"'Well, I think, Nelly,' answered the minister, 'that our Confession of Faith takes the right view of it. So long as we don't bet, and if our object be only to take a little exercise, harden our muscles and fill our lungs with ozone, I think it is harmless. I think, too, the Bible rather encourages it. Take, for instance, the race between Cushi and Ahimaaz, or the race between Lot and his wife--though, unfortunately, the latter lost out by looking back. The sacred historian rather intimates that she would have won out if she had not looked behind her. Therefore, if at any time you and Zeb should engage in the pastime, I warn you against the practice of looking back. Even though you should not turn to a pillar of salt, you would be in danger of falling down and perhaps injure yourself. However, for the last few years I have discontinued foot-racing, getting rather discouraged the last time I made a race with Kit. However, I can still run some, and if the Squire wants to try me from here to the front gate,----'

"'Oh, do! do! Pop!--a race! a race!' exclaimed Nell, jumping up and down excitedly. 'Here,' she went on, making a mark across the road with her little foot, 'toe this mark, gentlemen, and wait till I count three.'

"Squire Brownlow and Brother Marlow toed the mark, I took their hats, Nell counted out one, two, three, and the race was on!

"Down the road the two men went in full tilt, splitting the moonbeams wide open and leaving a cloud of dust behind them.

"'Oh, look, Zeb! Zeb! Zeb!--look at Pop!' exclaimed Nell. 'Just look at Pop--see how Pop's legs are flying!--my money's on Pop!'

"'Hurrah, for Brother Marlow!--my bottom dollar is on the minister!' I cried out, as the two men raced on, neck and neck--or rather nose and nose--and finally I heard them thump against the gate and the race was over.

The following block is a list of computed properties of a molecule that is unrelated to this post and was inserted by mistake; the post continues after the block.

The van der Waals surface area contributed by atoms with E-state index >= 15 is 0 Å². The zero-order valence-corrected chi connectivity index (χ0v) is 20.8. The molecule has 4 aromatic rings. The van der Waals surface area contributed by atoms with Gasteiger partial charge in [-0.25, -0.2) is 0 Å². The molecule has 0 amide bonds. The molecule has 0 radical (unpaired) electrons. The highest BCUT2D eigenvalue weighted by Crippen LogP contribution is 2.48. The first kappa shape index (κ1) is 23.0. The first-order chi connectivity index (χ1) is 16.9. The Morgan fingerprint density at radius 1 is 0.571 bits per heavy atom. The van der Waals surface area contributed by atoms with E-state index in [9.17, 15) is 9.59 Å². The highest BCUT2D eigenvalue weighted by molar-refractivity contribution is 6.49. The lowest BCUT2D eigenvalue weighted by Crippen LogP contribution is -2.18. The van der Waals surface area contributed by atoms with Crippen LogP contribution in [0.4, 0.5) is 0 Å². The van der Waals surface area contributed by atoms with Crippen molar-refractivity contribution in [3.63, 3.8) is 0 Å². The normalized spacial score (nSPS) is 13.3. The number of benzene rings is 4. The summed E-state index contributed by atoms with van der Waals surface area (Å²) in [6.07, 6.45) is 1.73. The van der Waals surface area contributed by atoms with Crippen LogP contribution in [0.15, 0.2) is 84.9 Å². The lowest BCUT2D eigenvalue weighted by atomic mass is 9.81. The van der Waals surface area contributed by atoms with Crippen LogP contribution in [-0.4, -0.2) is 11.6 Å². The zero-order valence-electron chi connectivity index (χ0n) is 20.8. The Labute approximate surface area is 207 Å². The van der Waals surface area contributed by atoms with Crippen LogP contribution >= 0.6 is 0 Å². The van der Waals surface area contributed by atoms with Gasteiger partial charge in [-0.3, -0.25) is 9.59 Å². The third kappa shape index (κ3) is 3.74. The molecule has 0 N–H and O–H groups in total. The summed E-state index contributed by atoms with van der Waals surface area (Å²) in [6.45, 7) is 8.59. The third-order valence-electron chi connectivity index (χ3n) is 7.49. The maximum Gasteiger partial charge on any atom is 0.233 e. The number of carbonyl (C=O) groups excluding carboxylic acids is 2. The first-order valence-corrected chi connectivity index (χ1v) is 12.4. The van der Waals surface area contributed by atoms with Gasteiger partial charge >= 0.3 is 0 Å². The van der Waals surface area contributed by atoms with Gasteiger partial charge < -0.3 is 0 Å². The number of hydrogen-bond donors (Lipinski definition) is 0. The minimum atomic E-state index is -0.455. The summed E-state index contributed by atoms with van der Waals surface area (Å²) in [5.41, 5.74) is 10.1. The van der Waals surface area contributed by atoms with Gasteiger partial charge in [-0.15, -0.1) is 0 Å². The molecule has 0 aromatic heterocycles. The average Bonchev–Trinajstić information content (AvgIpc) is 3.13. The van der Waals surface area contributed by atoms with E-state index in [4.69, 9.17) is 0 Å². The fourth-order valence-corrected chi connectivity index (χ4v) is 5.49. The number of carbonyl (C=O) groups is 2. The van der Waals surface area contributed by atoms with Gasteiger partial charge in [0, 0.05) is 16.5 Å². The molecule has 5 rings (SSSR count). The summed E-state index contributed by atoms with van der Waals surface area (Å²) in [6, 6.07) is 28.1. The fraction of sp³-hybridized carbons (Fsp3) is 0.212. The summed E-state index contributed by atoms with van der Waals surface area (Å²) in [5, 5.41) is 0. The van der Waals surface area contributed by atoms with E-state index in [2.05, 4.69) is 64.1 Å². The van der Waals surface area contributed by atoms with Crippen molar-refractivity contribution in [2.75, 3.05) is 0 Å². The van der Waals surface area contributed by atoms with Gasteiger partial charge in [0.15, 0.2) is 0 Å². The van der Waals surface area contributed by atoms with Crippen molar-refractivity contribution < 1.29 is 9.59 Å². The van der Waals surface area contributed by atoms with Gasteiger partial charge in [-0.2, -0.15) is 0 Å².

"'Brother Marlow wins!' I cried out.

"'No, Zeb, it was Pop! Pop! Pop!' returned Nell. 'Couldn't you see, Zeb dear, that Pop was in the lead?'

"Though at that distance I could not, for the life of me, determine which of the two men had won out, I readily agreed with Nell that of course Pop was really the winner, just as I would have as readily agreed that the moon was a ball of green cheese.

"'Pop is some runner, isn't he Zeb?' She said as we took our way, walking leisurely along, hand in hand toward the house. We were in no hurry. We had been in a hurry, by grab, most of the afternoon. Why keep it up? The moon shines so lovely and the dust feels so soft and nice under our feet, by grab, we'll take our time, I reflected. This is, after all a good world to live in.

"When we reached the gate Squire Brownlow and the minister had disappeared within the house, and we could hear them thumping around in the room, throwing their shoes under the bed and otherwise raising Cain in there, trying to drive the cat out.

"We passed through the gate and took our way up the leaf-strewn walk toward the house, our minds active enough but our mouths as silent as the two gate-posts, our tongues lying idly in their cozy headquarters, her little feet keeping step with my worn-out shoes, her soft little hand still clasped in mine, our two hearts thumping and pounding and cavorting away in perfect unison and, I might truthfully add, beating as one.

"'Zeb, wont you come in--awhile?' She asked, politely, yet shyly, doubtfully, as if she didn't know if it would be just the proper thing to do. 'It isn't late, you know.'

"'I don't mind if I do, Nell, being as you have asked me to,' I replied, meekly.

"We stepped upon the porch and just as we did so the cat, which had been dislodged from the Squire's room, came me-owing out to where we were.

"'Poor thing,' said Nell. 'It didn't want to be put out, did it, Zeb? If it gets to me-owing in the night would you throw your shoe at it?'

"'No, I wouldn't, Nell,' I promised, 'not even if it gets to holding high carnival. I've declared peace with all creatures here below, including the sheriff and his----'

"Before I could reach a period, by grab, or even a comma, Nell--bless her little heart----"

At this point of Zebulum's narrative a barber, who had just finished shaving a customer, touched the story-teller on the arm, in a business-like way, and cried out:

'You are next, Zebulum!'